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Monthly Cycle
A Women's body function before and after ovulation is very complex and amazing!  This page will help you understand exactly what takes place and why in a women's monthly cycle.  Three things are necessary to become pregnant.  The egg, the sperm and a vehicle in which the sperm travels - cervical fluid.  We will take you through a women's monthly cycle step by step and show you what takes place both with and without a successful conception.
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The Follicle & the Egg
Follicles are what house each individual egg.   A hormone called FSH (Follicle Stimulating Hormone) enables your body to mature 15 to 20 eggs in each ovary.  The follicles that hold the eggs will start to grow and produce estrogen which is a very necessary hormone for ovulation to occur.  Ovulation is the actual process of one ovary releasing an egg from the most dominant follicle.  The time it takes to ovulate is approximately two weeks from the first day of your monthly cycle but will vary from woman to woman and even within your own cycles due to your body waiting until you have reached a sufficient level of estrogen.  When you have reached this level your body will release a surge of LH (Luteinizing Hormone) which is the hormone that causes the egg to actually burst through the ovarian wall.  The other eggs will eventually ripen and disintegrate.   The egg then ventures into the pelvic cavity and what happens next will decide if conception will occur. 
 
A Cycle Without Conception
If the egg is not picked up and drawn into the fallopian tubes no pregnancy will take place.  The follicle that held the egg will collapse on itself becoming a corpus luteum.   The presence of the corpus luteum is what constitutes the luteal phase of a women's cycle.  It will remain behind after the release of the egg on the interior ovarian wall and will start to produce yet another hormone called progesterone.  Progesterone is responsible for three things.  Prevents the other eggs from being released during that cycle,  strengthens and thickens the uterine lining (endometrium) and causes all of the fertility indicators (waking body temps, cervical fluid and position) to change.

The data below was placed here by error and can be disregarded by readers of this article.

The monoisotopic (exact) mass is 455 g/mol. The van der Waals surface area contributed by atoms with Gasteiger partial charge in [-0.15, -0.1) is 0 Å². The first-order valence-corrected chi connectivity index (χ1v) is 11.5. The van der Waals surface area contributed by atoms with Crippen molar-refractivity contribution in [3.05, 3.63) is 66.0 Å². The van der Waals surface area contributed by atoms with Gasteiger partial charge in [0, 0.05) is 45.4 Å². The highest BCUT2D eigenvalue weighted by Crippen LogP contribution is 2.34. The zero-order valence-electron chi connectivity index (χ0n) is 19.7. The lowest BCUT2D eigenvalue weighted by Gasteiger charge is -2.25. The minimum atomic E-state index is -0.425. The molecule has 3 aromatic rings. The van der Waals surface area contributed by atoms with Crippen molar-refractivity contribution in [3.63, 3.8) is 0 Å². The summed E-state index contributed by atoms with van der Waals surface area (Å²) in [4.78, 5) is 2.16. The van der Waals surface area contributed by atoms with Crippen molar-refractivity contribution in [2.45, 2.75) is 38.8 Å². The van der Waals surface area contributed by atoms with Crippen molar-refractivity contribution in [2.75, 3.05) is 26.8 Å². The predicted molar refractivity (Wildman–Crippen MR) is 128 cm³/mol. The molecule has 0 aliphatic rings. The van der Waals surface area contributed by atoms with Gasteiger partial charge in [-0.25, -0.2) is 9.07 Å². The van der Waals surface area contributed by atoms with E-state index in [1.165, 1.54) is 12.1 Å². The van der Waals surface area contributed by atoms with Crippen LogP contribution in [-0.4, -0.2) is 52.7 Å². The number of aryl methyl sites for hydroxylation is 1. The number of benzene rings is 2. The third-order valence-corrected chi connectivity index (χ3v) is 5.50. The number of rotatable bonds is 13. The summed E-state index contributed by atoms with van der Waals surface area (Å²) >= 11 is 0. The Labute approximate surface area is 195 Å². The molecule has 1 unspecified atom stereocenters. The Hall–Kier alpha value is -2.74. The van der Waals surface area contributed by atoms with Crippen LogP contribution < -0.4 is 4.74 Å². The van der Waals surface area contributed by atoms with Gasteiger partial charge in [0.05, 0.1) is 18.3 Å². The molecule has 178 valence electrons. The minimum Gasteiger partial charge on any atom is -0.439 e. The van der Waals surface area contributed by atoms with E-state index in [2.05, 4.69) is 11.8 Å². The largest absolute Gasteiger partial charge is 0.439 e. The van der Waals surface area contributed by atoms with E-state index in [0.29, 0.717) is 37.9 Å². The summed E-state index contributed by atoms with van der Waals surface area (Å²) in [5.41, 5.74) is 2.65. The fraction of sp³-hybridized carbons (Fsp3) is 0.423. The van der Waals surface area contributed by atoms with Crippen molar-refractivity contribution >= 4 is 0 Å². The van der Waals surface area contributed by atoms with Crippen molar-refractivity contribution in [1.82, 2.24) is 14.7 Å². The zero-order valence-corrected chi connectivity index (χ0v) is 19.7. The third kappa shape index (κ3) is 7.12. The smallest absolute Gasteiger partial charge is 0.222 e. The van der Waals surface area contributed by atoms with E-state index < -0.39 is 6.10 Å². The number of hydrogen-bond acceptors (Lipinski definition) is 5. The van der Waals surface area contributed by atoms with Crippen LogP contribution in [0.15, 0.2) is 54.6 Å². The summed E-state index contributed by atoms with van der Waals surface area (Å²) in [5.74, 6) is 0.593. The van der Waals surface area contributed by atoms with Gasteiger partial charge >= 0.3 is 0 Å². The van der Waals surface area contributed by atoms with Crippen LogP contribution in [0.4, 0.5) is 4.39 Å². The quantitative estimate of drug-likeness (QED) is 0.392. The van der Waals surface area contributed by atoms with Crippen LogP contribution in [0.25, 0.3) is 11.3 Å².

If pregnancy does not take place the uterine lining - endometrium is shed which causes the cyclical bleeding from the uterus to occur which we all know as menstruation.  The first day of menstruation is the first day of a monthly cycle and the whole process begins again.
 

When Pregnancy Occurs
When the egg enters the pelvic area it is swept into one of the fallopian tubes by fingerlike projections called fimbria.   Sperm travels up the fallopian tube by way of cervical fluid.  Fertilization occurs in the outer portion of the tube when the sperm penetrates the egg.  The now fertilized egg will travel down to the uterus which takes  approximately 6 to 8 days and will burrow into the uterine lining.     

The burrowed egg immediately starts to release HCG (Human Chorionic Gonadotropin) which is referred to as the pregnancy hormone and is what is detected to give a positive pregnancy test result.   HCG communicates to the corpus luteum to stay alive longer than the normal 12 to 16 days.  The lengthened life of the corpus luteum enables continued release of progesterone which is responsible for sustaining the uterine lining (supplying nutrients and oxygen to the fetus) until the placenta can take over and continue to provide for your ever growing precious fetus.